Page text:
Start tasting wines—and taking notes on what you like—and soon you may be able to state, simply, as Ross did to me: “I like light wines with a lot of acidity,” and take it from there.

Look, sniff, and swirl

When it came time to choose a bottle to open, I told Ross I’d been on a bit of a chilled red bender recently, to which she replied: “You’re speaking my language.” Without fanfare, we strolled up the aisles and Ross plucked a bottle called La Santa, with a white label and red lettering proclaiming it was made by Bichi, a natural winery based in Tecate, Mexico.

A barkeep put the bottle on ice for us, but we didn’t wait long to fill our glasses. Maybe I was showing off a little, but I tried to demonstrate to Ross I paid attention to the steps from her book. First I observed the wine’s cloudy neon cranberry shade in the glass. I gave it a swirl on the table. I smelled it. I sipped it. And then I took another sip and let the wine move all around my mouth: a step Ross refers to as “chewing” so that all your taste buds are exposed to the wine.

“Funky,” I said, trying not to censor myself, because Ross had just told me I could say whatever I wanted.

“Right?” said Ross. “It’s so funky and it smacks you with the acidity, but then it has that earthy depth to it, so if you wanted to pair it with actual dinner you could, but it’s a perfect thing for this, where we’re just hanging out and chatting. And I love the color of it.”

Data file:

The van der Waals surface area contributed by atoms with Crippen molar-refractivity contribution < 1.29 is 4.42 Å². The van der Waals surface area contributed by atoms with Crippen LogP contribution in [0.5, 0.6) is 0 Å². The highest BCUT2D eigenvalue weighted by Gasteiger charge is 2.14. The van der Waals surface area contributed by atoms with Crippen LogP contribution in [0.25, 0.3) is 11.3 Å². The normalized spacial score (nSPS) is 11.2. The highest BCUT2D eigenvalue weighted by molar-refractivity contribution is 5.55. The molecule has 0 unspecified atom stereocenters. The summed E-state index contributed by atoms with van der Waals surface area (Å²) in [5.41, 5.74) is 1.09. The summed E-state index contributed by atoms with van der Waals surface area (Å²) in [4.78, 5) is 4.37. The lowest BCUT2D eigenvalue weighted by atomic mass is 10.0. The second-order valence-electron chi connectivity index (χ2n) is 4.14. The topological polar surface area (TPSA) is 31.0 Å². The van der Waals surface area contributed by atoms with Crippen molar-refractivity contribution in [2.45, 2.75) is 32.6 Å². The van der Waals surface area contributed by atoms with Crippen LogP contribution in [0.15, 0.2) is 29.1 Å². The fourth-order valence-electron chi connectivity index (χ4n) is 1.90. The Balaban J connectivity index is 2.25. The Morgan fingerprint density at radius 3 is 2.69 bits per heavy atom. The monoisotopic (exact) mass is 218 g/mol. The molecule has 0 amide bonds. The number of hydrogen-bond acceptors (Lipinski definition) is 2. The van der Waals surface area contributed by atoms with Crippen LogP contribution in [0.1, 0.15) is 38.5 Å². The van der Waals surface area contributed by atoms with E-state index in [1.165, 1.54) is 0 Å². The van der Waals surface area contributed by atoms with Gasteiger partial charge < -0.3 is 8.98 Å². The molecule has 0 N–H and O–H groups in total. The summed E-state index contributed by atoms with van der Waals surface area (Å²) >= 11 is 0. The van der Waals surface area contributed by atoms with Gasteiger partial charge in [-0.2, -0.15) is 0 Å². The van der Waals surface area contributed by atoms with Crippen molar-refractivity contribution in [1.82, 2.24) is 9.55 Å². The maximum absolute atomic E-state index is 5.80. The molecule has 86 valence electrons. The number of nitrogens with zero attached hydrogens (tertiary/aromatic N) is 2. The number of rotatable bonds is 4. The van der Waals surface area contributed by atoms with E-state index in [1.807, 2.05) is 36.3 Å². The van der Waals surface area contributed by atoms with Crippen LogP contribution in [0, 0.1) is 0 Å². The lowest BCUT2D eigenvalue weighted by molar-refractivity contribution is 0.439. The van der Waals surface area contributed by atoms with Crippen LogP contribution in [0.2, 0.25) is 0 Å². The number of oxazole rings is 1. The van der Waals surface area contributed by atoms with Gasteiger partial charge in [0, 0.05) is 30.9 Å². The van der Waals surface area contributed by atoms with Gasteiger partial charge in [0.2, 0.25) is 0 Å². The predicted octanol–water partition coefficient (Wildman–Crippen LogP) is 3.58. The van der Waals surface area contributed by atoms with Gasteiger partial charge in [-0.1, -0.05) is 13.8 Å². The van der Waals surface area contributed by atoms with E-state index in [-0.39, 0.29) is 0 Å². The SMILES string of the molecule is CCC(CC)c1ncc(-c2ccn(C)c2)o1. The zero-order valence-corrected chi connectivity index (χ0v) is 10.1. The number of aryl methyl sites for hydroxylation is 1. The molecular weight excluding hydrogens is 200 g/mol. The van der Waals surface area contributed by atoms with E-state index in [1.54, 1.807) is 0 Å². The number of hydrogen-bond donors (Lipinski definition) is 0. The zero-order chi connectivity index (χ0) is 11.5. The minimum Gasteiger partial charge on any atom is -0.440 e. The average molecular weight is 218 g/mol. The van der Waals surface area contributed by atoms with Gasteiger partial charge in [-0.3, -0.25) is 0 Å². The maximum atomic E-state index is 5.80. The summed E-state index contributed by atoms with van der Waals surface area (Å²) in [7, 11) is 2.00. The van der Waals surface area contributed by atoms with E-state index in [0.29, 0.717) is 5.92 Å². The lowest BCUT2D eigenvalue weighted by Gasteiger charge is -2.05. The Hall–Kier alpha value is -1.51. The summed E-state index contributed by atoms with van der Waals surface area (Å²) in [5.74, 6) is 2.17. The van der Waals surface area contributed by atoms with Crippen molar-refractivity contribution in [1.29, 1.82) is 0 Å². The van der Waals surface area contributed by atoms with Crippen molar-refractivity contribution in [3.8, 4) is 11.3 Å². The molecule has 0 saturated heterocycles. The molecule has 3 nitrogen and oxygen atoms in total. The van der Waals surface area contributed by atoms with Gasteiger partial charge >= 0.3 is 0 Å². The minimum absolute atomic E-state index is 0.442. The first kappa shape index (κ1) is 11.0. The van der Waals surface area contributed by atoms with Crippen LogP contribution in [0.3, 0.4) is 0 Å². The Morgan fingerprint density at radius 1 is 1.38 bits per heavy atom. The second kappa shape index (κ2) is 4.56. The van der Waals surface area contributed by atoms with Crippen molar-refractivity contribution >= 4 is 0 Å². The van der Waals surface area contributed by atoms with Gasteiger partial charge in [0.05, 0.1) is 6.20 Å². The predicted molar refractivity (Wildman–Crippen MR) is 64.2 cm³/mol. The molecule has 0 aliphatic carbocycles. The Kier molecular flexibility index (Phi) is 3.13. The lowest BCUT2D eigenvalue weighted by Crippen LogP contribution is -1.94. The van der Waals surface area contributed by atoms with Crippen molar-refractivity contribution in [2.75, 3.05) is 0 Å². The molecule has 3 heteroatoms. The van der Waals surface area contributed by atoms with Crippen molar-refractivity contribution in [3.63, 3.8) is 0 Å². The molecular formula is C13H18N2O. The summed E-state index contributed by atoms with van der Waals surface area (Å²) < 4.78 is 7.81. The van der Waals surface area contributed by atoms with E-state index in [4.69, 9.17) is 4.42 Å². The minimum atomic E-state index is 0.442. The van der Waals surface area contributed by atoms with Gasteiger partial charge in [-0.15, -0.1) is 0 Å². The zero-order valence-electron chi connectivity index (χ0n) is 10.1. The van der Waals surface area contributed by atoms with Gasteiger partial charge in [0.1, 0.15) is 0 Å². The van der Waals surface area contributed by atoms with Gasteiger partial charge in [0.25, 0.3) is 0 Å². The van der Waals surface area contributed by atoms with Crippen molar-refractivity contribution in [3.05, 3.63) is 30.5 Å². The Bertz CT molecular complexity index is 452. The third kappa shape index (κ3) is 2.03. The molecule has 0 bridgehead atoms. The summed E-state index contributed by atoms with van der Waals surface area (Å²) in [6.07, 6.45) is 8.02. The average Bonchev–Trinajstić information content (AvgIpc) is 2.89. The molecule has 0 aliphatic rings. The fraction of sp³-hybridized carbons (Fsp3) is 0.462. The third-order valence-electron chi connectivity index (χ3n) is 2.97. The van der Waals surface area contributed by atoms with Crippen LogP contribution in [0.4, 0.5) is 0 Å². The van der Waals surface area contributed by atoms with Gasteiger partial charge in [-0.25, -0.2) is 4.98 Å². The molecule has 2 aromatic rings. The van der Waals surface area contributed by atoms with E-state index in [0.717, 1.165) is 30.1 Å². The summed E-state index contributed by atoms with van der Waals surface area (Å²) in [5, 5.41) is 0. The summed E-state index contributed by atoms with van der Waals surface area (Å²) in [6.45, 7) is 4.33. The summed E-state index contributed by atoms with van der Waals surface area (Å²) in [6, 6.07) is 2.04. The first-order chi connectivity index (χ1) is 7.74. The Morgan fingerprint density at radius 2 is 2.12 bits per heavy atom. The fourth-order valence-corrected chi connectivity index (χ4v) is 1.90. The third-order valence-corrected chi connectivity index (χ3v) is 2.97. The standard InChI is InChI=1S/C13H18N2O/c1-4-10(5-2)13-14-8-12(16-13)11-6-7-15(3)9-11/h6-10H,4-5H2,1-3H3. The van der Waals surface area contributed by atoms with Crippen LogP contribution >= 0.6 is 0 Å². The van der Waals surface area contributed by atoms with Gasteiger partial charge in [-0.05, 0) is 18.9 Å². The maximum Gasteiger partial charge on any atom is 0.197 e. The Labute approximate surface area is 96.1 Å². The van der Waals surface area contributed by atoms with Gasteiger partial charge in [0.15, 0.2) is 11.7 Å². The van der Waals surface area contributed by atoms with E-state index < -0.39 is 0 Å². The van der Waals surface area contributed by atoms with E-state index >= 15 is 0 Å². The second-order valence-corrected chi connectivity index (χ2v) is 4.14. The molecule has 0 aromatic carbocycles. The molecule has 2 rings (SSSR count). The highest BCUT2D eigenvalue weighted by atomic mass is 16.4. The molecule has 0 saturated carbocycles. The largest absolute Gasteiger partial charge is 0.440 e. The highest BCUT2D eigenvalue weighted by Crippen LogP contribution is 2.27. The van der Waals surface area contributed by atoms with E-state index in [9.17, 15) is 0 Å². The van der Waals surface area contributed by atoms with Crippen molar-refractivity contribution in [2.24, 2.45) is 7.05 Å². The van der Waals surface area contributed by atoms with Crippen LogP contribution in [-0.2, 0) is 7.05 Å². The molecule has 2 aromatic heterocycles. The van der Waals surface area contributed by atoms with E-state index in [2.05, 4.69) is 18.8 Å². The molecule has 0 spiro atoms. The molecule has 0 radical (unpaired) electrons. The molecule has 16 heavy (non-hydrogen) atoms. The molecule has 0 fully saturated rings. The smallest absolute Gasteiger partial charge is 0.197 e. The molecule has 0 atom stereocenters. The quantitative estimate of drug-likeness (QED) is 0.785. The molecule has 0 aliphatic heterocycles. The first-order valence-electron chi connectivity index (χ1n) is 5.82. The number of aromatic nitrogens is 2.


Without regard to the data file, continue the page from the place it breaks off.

Consider natural wines

As the bottle chilled, Ross and I did too. We talked about natural wine—the kind that is made from grapes grown without pesticides or irrigation and harvested without machines. Generally speaking, natural wines are made without chemical additives, are unfiltered, and are fermented with native yeast (as opposed to lab-grown yeasts).

Ross is a big believer in natural wines. ”This is just like food,” she said. “It’s an agricultural product. You’re putting it in your body. Think about what it is. It’s not just grape juice.” In her book, Ross equates supporting natural winemakers—most of whom are smaller producers—and local wine shops to shopping at her neighborhood farmer’s market. It’s a delight that’s worthy of a few extra dollars.

“I just believe in being part of this other economy,” she said. “I believe in small producers, small business, and these wines that are better for the environment and better for the consumer.” 

Beyond that, natural wines might just be, well, better. The night before I met Ross, I’d returned from a road trip through Baja that took me on a tour through Mexico’s beaches, deserts, and salt flats. Damn if the bottle of La Santa we shared didn’t somehow capture all that sunshine and salt.

“That’s why natural wines are so important,” said Ross. “They are much better at expressing the land that they’re from.” She gave her glass a swirl and took a sip.

“To me it’s like a very pungent cherry, cranberry with a dustiness to it, which I think is very telling of the terroir of Baja,” she said. “It’s a fuckin’ desert, and you can kind of taste that in this. I guess this would be more of a desert wind with salt.”

It’s kind of magical, actually, I said.

“It’s fucking magical.”